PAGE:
Between Seattle and the Canadian border, just off the U.S. mainland, a confetti of islands scatter across the blue water. Some are accessible only by boat or ferry. But a few, like Whidbey, can be reached by car and offer a delightful mix of pet friendly things to do. From breathtaking scenery to fantastic hiking, mouth-watering eateries, and quaint towns, Whidbey Island is a pleasure to explore!
Whidbey Island is the epitome of the word bounty. Everywhere you look, a cornucopia pours forth from the land and the sea. But it’s not a posh island, cluttered with ostentatious homes and exclusive country clubs. Instead you’ll find farms, vineyards, and orchards, fishing villages and artist communities.
The people of Whidbey are down-to-earth and friendly. It’s like someone took a bit of the rural midwest and plopped it here next to the ocean, where seals play in the bays and orcas roam the depths. It’s comfortable, beautiful, and connected in a way you don’t often see anymore.
To access Whidbey Island by car, you must cross Fidalgo Island – and while you’re here, it pays to look around! The town of Anacortes sits at the north end of Fidalgo Island, and is known for its ferry terminal to the San Juans and Victoria, British Columbia. But it’s also a fantastic town in it’s own right!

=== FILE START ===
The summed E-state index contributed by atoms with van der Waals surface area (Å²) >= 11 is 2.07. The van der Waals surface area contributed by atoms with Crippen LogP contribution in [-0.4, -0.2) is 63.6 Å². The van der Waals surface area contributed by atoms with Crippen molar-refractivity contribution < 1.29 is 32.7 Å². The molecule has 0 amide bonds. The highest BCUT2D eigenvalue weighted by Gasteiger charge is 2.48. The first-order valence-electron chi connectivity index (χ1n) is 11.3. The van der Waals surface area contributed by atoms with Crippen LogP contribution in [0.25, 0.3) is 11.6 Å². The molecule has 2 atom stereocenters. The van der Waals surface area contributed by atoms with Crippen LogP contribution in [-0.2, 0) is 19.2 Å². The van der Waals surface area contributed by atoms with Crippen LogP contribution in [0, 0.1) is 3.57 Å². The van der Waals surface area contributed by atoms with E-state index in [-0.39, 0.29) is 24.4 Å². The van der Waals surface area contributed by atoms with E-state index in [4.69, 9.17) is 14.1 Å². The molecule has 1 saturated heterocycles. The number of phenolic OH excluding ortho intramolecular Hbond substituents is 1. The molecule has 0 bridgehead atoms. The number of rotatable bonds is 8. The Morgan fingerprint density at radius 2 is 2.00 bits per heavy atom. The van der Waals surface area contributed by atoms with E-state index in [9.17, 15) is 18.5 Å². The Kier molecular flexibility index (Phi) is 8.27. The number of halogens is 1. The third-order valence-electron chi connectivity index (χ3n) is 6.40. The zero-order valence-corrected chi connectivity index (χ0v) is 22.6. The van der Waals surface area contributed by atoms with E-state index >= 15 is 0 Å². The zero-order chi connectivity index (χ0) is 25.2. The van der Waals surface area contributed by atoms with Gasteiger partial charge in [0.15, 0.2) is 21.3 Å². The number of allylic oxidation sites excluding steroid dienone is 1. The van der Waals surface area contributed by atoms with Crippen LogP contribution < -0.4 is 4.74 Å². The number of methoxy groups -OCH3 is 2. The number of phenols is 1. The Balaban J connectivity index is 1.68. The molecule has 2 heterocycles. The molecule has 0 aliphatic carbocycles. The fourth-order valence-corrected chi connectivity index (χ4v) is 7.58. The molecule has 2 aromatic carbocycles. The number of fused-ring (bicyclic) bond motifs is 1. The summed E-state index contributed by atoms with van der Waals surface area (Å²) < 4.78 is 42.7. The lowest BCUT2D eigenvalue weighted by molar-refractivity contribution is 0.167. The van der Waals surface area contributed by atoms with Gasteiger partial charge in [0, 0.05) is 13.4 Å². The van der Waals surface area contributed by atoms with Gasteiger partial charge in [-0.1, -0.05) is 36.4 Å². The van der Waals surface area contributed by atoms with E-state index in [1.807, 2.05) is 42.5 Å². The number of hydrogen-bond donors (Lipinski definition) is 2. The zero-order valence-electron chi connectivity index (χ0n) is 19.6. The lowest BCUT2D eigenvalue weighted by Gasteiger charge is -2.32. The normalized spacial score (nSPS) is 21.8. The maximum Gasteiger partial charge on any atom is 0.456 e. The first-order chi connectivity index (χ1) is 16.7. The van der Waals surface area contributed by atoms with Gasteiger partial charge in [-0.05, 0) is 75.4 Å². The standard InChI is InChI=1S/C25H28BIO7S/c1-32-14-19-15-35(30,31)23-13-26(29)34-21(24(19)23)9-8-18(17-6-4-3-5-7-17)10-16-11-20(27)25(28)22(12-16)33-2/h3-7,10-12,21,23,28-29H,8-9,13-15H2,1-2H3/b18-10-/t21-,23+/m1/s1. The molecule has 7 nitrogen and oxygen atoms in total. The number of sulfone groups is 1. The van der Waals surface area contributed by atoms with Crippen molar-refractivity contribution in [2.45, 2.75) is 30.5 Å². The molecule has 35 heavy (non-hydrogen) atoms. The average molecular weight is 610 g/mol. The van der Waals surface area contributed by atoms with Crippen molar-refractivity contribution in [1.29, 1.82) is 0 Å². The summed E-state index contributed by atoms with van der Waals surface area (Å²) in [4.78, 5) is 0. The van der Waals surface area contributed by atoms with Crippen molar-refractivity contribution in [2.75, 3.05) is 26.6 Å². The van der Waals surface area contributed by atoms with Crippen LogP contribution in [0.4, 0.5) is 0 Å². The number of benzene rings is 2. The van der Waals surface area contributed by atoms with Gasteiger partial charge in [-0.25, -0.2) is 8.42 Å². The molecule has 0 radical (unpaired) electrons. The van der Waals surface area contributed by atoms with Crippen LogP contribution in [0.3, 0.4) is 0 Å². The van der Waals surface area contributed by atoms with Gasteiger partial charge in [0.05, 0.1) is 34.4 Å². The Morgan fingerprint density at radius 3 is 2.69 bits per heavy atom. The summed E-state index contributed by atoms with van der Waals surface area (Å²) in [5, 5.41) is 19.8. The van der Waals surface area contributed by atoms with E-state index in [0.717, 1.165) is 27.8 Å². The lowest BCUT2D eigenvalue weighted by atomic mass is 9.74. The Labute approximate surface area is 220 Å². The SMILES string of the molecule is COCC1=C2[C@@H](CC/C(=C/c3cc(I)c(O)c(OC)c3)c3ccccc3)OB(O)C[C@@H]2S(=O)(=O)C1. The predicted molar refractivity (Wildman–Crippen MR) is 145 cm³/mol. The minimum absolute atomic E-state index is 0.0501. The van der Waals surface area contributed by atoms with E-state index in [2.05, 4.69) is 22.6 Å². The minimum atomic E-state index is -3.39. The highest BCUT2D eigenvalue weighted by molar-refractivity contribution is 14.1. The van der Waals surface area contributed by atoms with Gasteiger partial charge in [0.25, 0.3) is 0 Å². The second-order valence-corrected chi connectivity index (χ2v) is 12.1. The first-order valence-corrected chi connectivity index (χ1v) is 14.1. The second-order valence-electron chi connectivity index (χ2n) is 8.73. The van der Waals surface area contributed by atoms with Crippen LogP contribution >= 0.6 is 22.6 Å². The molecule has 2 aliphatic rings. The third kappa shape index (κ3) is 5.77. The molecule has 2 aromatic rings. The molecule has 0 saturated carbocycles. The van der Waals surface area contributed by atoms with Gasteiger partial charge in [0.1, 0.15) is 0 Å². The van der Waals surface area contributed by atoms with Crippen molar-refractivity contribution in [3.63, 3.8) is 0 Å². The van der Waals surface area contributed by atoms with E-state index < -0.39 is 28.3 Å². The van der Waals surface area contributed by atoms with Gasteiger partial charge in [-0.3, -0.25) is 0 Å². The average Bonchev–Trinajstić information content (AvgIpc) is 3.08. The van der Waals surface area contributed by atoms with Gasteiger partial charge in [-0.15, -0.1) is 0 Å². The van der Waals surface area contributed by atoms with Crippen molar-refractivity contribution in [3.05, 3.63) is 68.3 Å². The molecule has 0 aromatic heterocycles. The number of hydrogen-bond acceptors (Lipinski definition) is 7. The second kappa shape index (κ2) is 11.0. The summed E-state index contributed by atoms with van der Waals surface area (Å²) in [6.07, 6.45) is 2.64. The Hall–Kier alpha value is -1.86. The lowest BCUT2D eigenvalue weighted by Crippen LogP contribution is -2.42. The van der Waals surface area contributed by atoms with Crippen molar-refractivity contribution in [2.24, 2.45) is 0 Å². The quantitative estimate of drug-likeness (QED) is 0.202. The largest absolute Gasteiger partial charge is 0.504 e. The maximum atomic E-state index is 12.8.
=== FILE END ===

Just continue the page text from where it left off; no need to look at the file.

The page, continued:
Commercial Avenue offers a lively collection of boutiques, eateries, and galleries. Cap Sante Park is perfect for enjoying serene views of Fidalgo Bay. The comings and goings at the marina provide hours of entertainment. And the Tommy Thompson Trail runs for miles along the bay, giving you paved access to the heart of the area’s scenery.
If your pup is looking for a romp, the Ace of Hearts Rotary Park at 38th Street and H Avenue has an off-leash area complete with drinking water, a rinse station, and a separate area for smaller dogs.
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The best views on Fidalgo are found atop Mount Erie, at the center of the island. The panoramic scenes stretch from the North Cascades to Mount Rainier and around to the Olympic Mountains across Puget Sound on the Olympic Peninsula.